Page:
Oregon’s forest products industry has a long history of innovation and adaption. Changes in demand for forest products and shifting public values have led to periods of painful adjustments but also to new opportunities, increasing efficiencies in production and safer workplaces.
The industry continues to recover from the last recession. Housing construction, a key indicator of wood products demand, is on the rise, and total wood products sales in Oregon are increasing.
In recent years, emerging trends such as the use of engineered mass timber products to construct apartments, condominiums and commercial buildings have also created new markets for Oregon wood products.
U.S. housing starts are up in recent years, but housing repair and remodeling is expected to be a greater source of domestic lumber demand than building new homes. Housing construction is around its highest point since the U.S. housing crisis and recession in 2008, although still below its pre-recession peak. Total spending on commercial construction is also on the rise.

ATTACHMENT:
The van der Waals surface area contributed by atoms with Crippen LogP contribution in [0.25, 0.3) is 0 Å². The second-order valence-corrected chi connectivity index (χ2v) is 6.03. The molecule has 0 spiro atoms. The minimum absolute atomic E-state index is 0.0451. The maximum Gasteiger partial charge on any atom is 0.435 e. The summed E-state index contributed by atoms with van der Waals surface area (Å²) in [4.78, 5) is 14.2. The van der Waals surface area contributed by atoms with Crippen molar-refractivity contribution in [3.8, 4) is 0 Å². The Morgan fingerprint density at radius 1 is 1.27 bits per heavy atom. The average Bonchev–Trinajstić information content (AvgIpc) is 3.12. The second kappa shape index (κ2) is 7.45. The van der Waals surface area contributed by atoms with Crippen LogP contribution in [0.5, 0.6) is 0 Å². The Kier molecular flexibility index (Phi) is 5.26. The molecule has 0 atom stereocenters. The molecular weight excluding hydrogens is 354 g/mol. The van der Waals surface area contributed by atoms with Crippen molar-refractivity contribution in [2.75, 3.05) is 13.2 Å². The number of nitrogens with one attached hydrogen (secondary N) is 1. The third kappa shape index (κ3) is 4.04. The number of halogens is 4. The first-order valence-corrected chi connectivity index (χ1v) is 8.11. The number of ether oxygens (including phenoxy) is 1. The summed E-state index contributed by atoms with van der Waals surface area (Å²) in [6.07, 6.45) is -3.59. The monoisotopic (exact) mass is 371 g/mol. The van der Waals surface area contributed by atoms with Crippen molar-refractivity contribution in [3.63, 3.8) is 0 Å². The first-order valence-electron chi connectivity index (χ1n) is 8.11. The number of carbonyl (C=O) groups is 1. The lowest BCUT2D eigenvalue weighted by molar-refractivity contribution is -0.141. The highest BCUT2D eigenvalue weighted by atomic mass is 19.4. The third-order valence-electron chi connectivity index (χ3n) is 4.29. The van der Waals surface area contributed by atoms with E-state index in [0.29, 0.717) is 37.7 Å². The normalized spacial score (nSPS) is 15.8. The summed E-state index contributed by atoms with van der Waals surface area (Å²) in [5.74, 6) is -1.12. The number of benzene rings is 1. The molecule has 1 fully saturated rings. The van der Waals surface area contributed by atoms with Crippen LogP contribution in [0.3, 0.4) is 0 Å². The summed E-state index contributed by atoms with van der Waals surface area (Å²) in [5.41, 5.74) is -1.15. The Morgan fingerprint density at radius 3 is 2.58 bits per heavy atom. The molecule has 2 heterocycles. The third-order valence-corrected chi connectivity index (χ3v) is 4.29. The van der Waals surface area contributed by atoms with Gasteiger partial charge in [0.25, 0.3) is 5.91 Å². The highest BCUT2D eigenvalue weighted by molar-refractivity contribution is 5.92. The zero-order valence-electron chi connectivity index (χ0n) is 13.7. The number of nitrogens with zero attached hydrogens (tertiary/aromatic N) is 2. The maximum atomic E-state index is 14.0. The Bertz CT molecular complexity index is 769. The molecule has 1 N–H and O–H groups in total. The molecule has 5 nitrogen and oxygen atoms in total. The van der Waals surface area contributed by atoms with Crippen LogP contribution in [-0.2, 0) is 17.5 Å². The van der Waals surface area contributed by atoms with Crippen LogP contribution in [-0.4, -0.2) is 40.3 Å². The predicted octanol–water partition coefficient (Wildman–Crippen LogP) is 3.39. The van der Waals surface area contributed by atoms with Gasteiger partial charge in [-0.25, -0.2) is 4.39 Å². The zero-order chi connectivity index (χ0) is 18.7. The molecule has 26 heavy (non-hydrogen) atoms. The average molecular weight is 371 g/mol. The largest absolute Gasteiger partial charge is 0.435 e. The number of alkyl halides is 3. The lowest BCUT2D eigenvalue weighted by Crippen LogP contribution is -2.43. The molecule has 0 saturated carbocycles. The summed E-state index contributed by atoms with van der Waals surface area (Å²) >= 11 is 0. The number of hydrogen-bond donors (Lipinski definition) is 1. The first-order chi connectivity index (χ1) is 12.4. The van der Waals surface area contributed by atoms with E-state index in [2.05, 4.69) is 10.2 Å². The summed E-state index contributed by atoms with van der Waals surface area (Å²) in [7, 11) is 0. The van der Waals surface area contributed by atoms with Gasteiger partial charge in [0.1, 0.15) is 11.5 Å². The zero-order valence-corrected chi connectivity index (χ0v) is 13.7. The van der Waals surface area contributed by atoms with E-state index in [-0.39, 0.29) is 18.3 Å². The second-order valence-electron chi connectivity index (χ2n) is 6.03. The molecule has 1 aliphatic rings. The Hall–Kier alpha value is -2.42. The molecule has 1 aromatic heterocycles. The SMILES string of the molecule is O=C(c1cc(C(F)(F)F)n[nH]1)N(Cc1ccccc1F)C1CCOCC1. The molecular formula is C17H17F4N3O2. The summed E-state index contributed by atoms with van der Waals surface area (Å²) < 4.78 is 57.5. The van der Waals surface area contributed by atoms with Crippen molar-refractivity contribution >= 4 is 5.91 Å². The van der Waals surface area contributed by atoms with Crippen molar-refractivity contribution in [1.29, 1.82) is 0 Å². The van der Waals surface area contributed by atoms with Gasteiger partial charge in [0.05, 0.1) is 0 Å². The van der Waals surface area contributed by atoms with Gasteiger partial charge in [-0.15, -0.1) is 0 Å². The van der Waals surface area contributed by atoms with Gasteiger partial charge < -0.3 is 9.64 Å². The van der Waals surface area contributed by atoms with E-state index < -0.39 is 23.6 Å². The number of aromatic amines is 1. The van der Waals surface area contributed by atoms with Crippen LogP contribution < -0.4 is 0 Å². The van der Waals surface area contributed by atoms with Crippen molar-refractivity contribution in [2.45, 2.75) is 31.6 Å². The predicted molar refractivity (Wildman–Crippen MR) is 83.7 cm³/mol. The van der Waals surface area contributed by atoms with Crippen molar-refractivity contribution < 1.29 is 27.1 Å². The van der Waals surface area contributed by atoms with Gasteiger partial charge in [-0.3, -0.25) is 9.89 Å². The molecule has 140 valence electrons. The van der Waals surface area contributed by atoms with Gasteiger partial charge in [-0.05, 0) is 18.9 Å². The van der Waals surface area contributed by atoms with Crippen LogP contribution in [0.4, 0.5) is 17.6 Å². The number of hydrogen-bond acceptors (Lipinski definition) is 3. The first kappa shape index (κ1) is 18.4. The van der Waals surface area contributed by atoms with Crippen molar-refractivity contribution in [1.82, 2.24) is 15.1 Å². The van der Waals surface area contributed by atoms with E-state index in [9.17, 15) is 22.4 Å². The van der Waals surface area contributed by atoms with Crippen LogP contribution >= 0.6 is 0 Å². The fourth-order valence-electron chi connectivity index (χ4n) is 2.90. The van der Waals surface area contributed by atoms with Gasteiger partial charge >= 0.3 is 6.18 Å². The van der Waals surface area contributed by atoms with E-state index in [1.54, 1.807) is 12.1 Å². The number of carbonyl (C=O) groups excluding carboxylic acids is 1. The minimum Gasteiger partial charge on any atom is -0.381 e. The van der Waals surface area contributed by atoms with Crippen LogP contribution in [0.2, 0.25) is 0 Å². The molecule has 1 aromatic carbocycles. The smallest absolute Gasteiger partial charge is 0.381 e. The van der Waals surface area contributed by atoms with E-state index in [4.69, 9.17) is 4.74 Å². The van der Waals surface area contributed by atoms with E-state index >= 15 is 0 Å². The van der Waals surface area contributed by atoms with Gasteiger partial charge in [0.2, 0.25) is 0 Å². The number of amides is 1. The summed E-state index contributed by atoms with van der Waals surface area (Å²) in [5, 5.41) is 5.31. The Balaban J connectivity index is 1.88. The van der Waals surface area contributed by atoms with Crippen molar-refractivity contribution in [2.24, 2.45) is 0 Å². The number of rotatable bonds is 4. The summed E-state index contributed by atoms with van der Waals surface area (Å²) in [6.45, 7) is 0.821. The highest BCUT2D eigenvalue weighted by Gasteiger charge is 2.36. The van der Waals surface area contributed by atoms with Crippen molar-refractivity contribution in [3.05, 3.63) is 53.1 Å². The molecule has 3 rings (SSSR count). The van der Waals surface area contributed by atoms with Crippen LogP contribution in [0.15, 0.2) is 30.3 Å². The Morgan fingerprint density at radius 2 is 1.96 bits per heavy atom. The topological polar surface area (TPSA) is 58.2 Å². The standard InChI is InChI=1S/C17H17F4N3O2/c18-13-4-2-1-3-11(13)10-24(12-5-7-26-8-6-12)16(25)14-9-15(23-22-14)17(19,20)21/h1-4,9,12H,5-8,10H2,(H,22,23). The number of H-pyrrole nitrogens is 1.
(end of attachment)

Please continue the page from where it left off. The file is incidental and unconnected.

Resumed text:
Total wood and paper products sales in Oregon increased from $8.2 billion in 2011 to $10.3 billion in 2016 as the economy recovered from the financial crisis years. While sales from pulp, paper and board facilities decreased from 2010 to 2016, sales from sawmills, plywood and veneer facilities, chipping facilities, and other sectors substantially increased.
Log exports can be a significant source of revenue for Oregon forest landowners and tend to go up when there is low domestic demand for wood products. After peaking in 2011 to 2013, mainly due to high Chinese demand, log exports have decreased in recent years as the U.S. housing market recovers. In 2017, approximately 9 percent of Oregon’s timber harvest was exported.